“I’m a bull’s-eye,” Smith said, glancing behind his back at rows of labeled pot plants. He is the last shop in town, “and everyone depends on me.”
Jon Svaren, a bearded 15-year Navy veteran, has been living on his aunt’s farm off dirt roads near Hardin, in the eastern part of the state, where attitudes toward marijuana tend to be harsher.
Svaren is an unapologetic pot-smoker. He says he is self-medicating for a spinal fusion and years of back pain that intensify with long hours feeding sheep and tending crops. Vaporizing with black-market pot four to five times a day could land him in jail.
“Put me before a jury of 12,” he said. “I’d be happy to explain myself to them.”
The tens of thousands who have left the medical-marijuana system haven’t stopped smoking, he said. They’ve gone underground.
Svaren refused to renew his medical card after the Bureau of Alcohol, Tobacco, Firearms and Explosives in 2011 prohibited medical marijuana patients from owning firearms. He leans libertarian, enjoys duck-hunting and keeps an eye out for bears on the farm.
Others are also planning for limited options for procuring marijuana if the Supreme Court rules against the industry. The black market or growing it at home would be the only options, said Josh Daniels, a patient advocate who lives outside Billings.
But the law doesn’t allow patients a legal way to procure seeds or clones.
“How’s that supposed to work?” asked Daniels, who said he grows marijuana to deal with his multiple sclerosis. “A magic seed fairy is going to deliver seeds in your mailbox? To grow, the first thing you have to do is break the law.”
Les Yother, 63 and recently retired, lives a couple hundred miles west in Butte, a city of 34,000, where medical marijuana has found something of a haven. Dispensaries still advertise, and pot raises few eyebrows.
Yother was one of the first to get a card in 2004, patient No. 69 in the registry. Since then, Yother said, it’s gone back and forth so many times that no one can keep track.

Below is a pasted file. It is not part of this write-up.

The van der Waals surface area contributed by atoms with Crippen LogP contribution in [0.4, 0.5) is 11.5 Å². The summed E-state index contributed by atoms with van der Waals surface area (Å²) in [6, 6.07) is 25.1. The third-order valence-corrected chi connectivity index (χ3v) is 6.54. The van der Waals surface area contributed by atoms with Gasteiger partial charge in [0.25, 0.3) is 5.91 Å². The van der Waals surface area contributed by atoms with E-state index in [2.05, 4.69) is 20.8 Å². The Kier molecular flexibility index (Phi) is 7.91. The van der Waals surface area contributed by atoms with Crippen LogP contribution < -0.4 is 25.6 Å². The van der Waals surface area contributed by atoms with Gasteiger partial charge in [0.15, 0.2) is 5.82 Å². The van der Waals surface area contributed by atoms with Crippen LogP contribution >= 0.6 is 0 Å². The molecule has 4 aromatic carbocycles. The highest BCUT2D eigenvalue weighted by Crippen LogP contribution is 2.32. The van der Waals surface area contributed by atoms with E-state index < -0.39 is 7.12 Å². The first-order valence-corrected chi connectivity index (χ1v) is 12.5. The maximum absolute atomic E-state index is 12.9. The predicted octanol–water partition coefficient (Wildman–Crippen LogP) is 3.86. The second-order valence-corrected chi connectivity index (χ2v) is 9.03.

A recovering alcoholic, Yother credited marijuana with “settling his demons.” He said he smokes about two grams a day to manage his glaucoma and relieve back pain that has him hunched almost in half from years of hard labor.
If the Supreme Court rules against the industry, Yother said he would keep puffing pot out of a residue-streaked green metallic pipe.
A “Reefer Madness” poster stared down at Mark Gibbons Jr.,the self-proclaimed longest-running provider in Montana, as he mulled what might come next.
Gibbons, owner of Butte’s Montana Natural Medicine, which served 500 patients at its height in early 2011, has weathered setbacks before, like failed crops. He once cycled through 10 pounds of marijuana per month. It’s down to 2, for his 40 remaining patients.
He sighed in frustration at shifting regulation he says he still doesn’t fully understand.
If the court rules against the industry, Gibbons has a plan to make ends meet: accepting “donations,” not payment, from “patients,” not customers. With a lot of patience and a few creative solutions, cannabis ought to survive in the state, he said.
“It’ll just be less,” Gibbons said. “It’ll be less plants and less money and less patients getting treatment.”
Michael Bodley is a reporter with the News21 project, a national initiative to train top journalism students from across the country. The project's latest effort, America’s Weed Rush, is the work 28 students from 19 U.S. universities. The project examines the political and cultural divide between those who support marijuana legalization and those who oppose it.
News21 journalist Martin do Nascimento contributed to this article.